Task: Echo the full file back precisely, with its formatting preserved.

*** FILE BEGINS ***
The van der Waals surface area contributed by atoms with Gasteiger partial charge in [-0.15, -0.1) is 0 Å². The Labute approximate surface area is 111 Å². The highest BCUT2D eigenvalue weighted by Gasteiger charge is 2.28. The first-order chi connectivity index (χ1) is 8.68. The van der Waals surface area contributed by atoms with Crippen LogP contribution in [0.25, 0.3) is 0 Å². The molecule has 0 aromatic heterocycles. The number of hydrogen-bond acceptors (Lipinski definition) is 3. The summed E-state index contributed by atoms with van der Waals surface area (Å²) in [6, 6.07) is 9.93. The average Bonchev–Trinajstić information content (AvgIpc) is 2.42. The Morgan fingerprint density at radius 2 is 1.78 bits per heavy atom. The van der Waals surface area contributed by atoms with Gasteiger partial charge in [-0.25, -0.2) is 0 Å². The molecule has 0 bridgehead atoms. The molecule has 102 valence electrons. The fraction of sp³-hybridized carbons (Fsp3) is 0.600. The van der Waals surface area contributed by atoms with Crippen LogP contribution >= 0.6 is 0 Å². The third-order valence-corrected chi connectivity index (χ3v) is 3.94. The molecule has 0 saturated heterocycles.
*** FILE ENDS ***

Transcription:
The van der Waals surface area contributed by atoms with Gasteiger partial charge in [-0.15, -0.1) is 0 Å². The Labute approximate surface area is 111 Å². The highest BCUT2D eigenvalue weighted by Gasteiger charge is 2.28. The first-order chi connectivity index (χ1) is 8.68. The van der Waals surface area contributed by atoms with Crippen LogP contribution in [0.25, 0.3) is 0 Å². The molecule has 0 aromatic heterocycles. The number of hydrogen-bond acceptors (Lipinski definition) is 3. The summed E-state index contributed by atoms with van der Waals surface area (Å²) in [6, 6.07) is 9.93. The average Bonchev–Trinajstić information content (AvgIpc) is 2.42. The Morgan fingerprint density at radius 2 is 1.78 bits per heavy atom. The van der Waals surface area contributed by atoms with Gasteiger partial charge in [-0.25, -0.2) is 0 Å². The molecule has 0 bridgehead atoms. The molecule has 102 valence electrons. The fraction of sp³-hybridized carbons (Fsp3) is 0.600. The van der Waals surface area contributed by atoms with Crippen LogP contribution >= 0.6 is 0 Å². The third-order valence-corrected chi connectivity index (χ3v) is 3.94. The molecule has 0 saturated heterocycles.